This section itemizes exactly what coverages apply to each and every vehicle. Of all the places on the Declarations where mistakes can occur - this is Screwup Central. Pay very close attention to what you see in this part of your Declarations.
The first thing to take careful note of is right at the top of this section, where it says
Mistakes are common here. If a premium is not listed next to a coverage that is shown, there is no coverage. The only exception to this rule is where a carrier may write "Included" or somehow indicate coverage is included in the premium space. This indicates the premium was charged and itemized elsewhere. This is common for coverages like Liability that may only be charged once per policy but which apply to all motor vehicles. The example Declarations show this, and further show a covered trailer to which no Liability or roadside assistance coverages apply. Blank spaces mean no coverage!
Next on the page is the section to list the vehicle lienholder. If you forget to add your lienholder, that lienholder may force you to buy an insurance policy from them as a condition of maintaining the loan. Its a misunderstanding that can be cleared up with time and effort, but save yourself the grief and make sure your auto insurance lists your lienholder and the lienholder is aware they have been added to your auto insurance policy.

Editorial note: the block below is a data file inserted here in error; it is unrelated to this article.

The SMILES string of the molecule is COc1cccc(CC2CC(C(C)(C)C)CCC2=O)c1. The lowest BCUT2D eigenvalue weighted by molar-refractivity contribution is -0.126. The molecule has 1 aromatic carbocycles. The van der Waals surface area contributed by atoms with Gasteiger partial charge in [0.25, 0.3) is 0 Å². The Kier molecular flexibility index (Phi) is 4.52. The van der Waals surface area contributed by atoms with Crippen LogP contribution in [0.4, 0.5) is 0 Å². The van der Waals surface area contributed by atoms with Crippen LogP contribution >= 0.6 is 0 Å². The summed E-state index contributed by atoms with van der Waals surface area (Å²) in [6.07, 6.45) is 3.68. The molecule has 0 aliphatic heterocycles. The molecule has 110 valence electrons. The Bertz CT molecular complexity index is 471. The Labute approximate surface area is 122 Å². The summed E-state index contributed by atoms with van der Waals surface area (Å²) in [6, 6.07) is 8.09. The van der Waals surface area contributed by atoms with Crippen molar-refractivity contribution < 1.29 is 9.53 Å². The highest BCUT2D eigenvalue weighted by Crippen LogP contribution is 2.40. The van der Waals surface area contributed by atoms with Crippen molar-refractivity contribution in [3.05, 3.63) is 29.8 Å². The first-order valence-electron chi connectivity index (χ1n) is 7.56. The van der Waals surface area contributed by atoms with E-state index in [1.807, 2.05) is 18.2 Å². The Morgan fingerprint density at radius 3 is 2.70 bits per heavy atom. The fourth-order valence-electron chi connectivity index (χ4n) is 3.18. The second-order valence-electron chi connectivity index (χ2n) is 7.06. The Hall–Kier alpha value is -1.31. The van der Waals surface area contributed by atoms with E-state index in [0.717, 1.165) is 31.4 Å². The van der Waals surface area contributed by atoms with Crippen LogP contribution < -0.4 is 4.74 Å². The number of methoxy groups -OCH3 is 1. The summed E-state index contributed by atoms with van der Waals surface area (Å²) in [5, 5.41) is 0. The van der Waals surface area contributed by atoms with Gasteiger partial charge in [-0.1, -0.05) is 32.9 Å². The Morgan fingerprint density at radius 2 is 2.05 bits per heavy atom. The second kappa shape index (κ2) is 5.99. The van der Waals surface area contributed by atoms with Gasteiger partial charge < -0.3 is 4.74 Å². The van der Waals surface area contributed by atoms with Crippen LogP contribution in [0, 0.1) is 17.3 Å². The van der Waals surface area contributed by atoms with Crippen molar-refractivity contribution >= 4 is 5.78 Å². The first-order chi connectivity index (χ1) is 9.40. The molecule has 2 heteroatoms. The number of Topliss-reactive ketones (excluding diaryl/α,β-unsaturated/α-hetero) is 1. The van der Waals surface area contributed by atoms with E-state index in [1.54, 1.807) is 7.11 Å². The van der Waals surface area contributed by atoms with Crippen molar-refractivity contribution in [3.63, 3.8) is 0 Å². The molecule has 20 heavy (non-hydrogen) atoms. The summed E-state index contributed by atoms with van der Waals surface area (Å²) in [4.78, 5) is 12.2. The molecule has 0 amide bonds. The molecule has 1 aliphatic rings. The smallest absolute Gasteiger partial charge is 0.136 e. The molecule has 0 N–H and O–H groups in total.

This is where all of the drivers who the insurance company requires you to report are listed on the policy. Different companies have different rules for reporting drivers, but a good rule of thumb would be to expect that you must report all residents of your household, including minor children who are away at school. The Company may tell you that quasi-resident children need not be reported. Be sure of the company's rules before failing to report a driver. Guessing wrong could create a problem down the road. If you look at your own drivers' list and find that someone is missing who should be there, call your agent and make sure to get that driver reported.
Something important to note: On this list A driver is excluded from coverage. John Smith's son, John Jr., has no coverage on this policy. Chances are he had to sign an exclusion form. Note that if this is the case there will be an exclusion endorsement listed in the forms list below. We'll get to the forms section further on down.
The next section on our form is the Misc Notes section. Chances are you have something similar on your Declarations. If not, the sort of information we are including here illustrate the sort of details you want to also stay on top of with your own policy, regardless of whether its laid out like our example. There is some pretty important information here.
Rating bases are shown - These indicate discounts and surcharges to your policy. Make sure the insurance company is accurately reflecting your driving record and is giving you the discounts you deserve.